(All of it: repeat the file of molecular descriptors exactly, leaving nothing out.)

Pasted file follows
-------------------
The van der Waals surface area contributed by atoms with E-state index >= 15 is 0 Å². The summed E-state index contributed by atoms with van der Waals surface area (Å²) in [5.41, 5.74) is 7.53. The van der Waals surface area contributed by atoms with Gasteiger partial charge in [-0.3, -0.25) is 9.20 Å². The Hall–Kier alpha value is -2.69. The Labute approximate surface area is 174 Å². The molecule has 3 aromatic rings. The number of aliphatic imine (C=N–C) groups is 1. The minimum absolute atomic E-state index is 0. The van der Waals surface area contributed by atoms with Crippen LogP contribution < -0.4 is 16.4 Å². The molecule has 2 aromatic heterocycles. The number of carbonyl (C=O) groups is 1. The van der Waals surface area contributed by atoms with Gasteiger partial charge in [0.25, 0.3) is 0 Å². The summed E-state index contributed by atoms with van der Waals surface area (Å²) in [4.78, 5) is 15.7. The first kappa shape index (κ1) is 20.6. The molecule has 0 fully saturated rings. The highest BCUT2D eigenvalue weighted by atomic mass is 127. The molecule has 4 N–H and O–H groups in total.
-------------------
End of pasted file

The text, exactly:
The van der Waals surface area contributed by atoms with E-state index >= 15 is 0 Å². The summed E-state index contributed by atoms with van der Waals surface area (Å²) in [5.41, 5.74) is 7.53. The van der Waals surface area contributed by atoms with Gasteiger partial charge in [-0.3, -0.25) is 9.20 Å². The Hall–Kier alpha value is -2.69. The Labute approximate surface area is 174 Å². The molecule has 3 aromatic rings. The number of aliphatic imine (C=N–C) groups is 1. The minimum absolute atomic E-state index is 0. The van der Waals surface area contributed by atoms with Crippen LogP contribution < -0.4 is 16.4 Å². The molecule has 2 aromatic heterocycles. The number of carbonyl (C=O) groups is 1. The van der Waals surface area contributed by atoms with Gasteiger partial charge in [0.25, 0.3) is 0 Å². The summed E-state index contributed by atoms with van der Waals surface area (Å²) in [4.78, 5) is 15.7. The first kappa shape index (κ1) is 20.6. The molecule has 0 fully saturated rings. The highest BCUT2D eigenvalue weighted by atomic mass is 127. The molecule has 4 N–H and O–H groups in total.